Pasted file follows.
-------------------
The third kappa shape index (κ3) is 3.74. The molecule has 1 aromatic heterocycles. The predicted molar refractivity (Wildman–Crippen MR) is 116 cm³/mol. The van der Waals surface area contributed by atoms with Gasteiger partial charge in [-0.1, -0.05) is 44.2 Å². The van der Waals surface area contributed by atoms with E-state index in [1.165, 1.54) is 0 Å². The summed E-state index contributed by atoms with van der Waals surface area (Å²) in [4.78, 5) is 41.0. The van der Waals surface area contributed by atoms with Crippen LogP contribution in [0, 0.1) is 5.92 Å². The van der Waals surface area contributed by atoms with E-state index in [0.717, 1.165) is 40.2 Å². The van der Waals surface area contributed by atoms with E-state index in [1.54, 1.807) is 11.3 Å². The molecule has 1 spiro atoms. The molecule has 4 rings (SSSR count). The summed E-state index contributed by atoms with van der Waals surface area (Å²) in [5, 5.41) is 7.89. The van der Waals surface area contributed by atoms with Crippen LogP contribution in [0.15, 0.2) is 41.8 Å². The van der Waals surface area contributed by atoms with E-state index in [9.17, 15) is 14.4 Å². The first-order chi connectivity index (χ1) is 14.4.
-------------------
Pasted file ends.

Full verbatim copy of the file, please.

The third kappa shape index (κ3) is 3.74. The molecule has 1 aromatic heterocycles. The predicted molar refractivity (Wildman–Crippen MR) is 116 cm³/mol. The van der Waals surface area contributed by atoms with Gasteiger partial charge in [-0.1, -0.05) is 44.2 Å². The van der Waals surface area contributed by atoms with E-state index in [1.165, 1.54) is 0 Å². The summed E-state index contributed by atoms with van der Waals surface area (Å²) in [4.78, 5) is 41.0. The van der Waals surface area contributed by atoms with Crippen LogP contribution in [0, 0.1) is 5.92 Å². The van der Waals surface area contributed by atoms with E-state index in [0.717, 1.165) is 40.2 Å². The van der Waals surface area contributed by atoms with E-state index in [1.54, 1.807) is 11.3 Å². The molecule has 1 spiro atoms. The molecule has 4 rings (SSSR count). The summed E-state index contributed by atoms with van der Waals surface area (Å²) in [5, 5.41) is 7.89. The van der Waals surface area contributed by atoms with Crippen LogP contribution in [0.15, 0.2) is 41.8 Å². The van der Waals surface area contributed by atoms with E-state index in [9.17, 15) is 14.4 Å². The first-order chi connectivity index (χ1) is 14.4.